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Bayern Munich Alumni: Bastian Schweinsteiger says the German national football team is a “huge question mark”

Hansi Flick and his men still need to work on a couple things.

Germany Training Session And Press Conference Photo by Mario Hommes/DeFodi Images via Getty Images

The German national football team has experienced a resurgence in form ever since former Bayern Munich coach Hansi Flick took over in the wake of Germany’s exit in EURO 2021. Joachim Löw’s final years as head coach of the national team was notable for Germany’s rather lackluster performances, such as getting eliminated in the group stage at the 2018 FIFA World Cup and just about scraping through to the knockouts of the EURO 21 tournament.

Ex-Bayern pro Bastian Schweinsteiger said in an interview with Deutsche Welle that while Germany have improved in recent times, he feels that the team allows their opponents back in the game which usually results in dropped points.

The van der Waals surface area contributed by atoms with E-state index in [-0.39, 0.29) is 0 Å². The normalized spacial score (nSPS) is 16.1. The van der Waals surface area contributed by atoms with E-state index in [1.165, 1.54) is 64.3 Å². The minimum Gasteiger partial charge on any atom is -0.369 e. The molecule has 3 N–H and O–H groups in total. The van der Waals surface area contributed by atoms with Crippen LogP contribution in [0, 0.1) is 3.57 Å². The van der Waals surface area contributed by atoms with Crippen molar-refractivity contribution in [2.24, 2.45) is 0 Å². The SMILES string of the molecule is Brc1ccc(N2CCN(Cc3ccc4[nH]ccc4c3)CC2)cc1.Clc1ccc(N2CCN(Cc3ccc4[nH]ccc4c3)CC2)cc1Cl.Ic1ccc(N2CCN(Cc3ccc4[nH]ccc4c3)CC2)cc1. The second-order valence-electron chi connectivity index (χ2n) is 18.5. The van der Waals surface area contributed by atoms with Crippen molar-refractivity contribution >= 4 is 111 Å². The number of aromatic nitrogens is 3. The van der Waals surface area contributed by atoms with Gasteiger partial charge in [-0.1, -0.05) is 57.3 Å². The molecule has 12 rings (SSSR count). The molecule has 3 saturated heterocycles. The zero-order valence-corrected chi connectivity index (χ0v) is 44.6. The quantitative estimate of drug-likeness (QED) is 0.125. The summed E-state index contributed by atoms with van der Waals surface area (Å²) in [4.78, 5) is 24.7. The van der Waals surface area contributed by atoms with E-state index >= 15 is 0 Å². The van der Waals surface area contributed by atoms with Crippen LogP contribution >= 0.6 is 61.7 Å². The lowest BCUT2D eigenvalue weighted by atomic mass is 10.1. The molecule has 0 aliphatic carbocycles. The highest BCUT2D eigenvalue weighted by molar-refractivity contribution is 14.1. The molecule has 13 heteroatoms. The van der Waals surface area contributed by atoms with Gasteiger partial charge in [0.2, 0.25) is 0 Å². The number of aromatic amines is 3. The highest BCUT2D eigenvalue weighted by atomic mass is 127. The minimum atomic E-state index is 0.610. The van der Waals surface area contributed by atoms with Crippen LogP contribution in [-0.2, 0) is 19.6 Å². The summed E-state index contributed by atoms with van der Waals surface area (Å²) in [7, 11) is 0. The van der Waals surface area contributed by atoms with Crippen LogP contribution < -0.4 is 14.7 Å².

Netherlands v Germany - International Friendly Photo by Alex Gottschalk/DeFodi Images via Getty Images

“For me, there is a big question mark surrounding the Germany team,” Schweinsteiger said. “We are able to beat all the other teams, but too often we are just not consistent. It’s like a wave, 60 minutes of good football and then the last 30 minutes are poor.

“We are struggling against teams who are defending well, like recently Hungary in the Nations League. If you don’t pay attention to transition and counterattacks, you lose control of the game. It could happen again in the first World Cup game against Japan.”

From the 2018 World Cup until EURO 2021, support for the German national team has dwindled, meaning that there’s less hype, resulting in the team being unable to sell out stadiums. Schweinsteiger said that it’s ultimately down to the players if they want to regain the trust of their countrymen.

Germany Training Session And Press Conference Photo by Mario Hommes/DeFodi Images via Getty Images

“I think it got better recently, especially when Hansi Flick took over from Joachim Löw,” the Bavarian native opined. “It’s always both: How do players present themselves off the pitch, how do you let them shine when it comes to publicity? And then of course, how do they perform? In the end, good football matters, and players who don’t give up so easily. I always admired players who fight. I think that’s what supporters want to see.”

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